Second Degree Assault in Maryland

In Maryland, second degree assault includes three types: intent to frighten, attempted battery, and battery. Intent to frighten must be proven beyond a reasonable doubt by proving that the defendant had both the intent and the ability to place the victim in fear of physical harm or offensive contact, and that the victim reasonably feared…

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Blasi v. State – Traffic Stops in Maryland

Although the Court of Appeals decided the driver was not driving unsafely prior to the traffic stop in Rowe v. State, leading to a reversal of an evidence suppression denial made during trial, the same was not decided in Blasi v. State. In Blasi, the driver was stopped for substantially crossing the right shoulder line…

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Rowe v. State – Traffic Stops in Maryland

Rowe v. State is a case in which a driver was stopped for briefly crossing the right shoulder line twice on suspicion of driving under the influence of alcohol or drugs. After being pulled over, the officer determined that alcohol was not a factor, but did find that the vehicle was a rental vehicle and…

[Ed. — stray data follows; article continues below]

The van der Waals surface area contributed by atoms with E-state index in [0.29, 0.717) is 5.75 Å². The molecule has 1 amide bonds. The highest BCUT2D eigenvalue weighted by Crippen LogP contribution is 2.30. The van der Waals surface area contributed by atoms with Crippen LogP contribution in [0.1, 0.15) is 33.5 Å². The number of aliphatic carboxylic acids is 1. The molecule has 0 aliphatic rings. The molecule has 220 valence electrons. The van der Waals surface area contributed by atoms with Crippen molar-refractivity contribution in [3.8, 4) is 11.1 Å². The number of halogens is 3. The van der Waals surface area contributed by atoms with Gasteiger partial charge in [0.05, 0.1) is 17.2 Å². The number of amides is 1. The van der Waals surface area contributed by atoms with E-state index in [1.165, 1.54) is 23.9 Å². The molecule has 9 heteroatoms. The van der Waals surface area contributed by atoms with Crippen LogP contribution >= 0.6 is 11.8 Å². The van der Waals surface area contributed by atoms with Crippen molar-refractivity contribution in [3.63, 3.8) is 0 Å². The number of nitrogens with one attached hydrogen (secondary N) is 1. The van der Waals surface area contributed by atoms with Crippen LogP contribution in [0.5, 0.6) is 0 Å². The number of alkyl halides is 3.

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Violation of Peace Order in Maryland

Like with protective orders, it is easy to accidentally violate the terms of a peace order since they can also be quite broad. If you have violated a peace order, you may be arrested and face a misdemeanor charge that carries a maximum of 90 days in prison and/or fine of $1000 for the first…

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Peace Orders in Maryland

In Maryland, a peace order protects those who do not qualify for a protective order, but provides abused parties with similar protection to that of a protective order (click here for more about protective orders). The following relationship types may qualify for a peace order: non-cohabitant significant others (without child in common), co-workers, strangers, acquaintances,…

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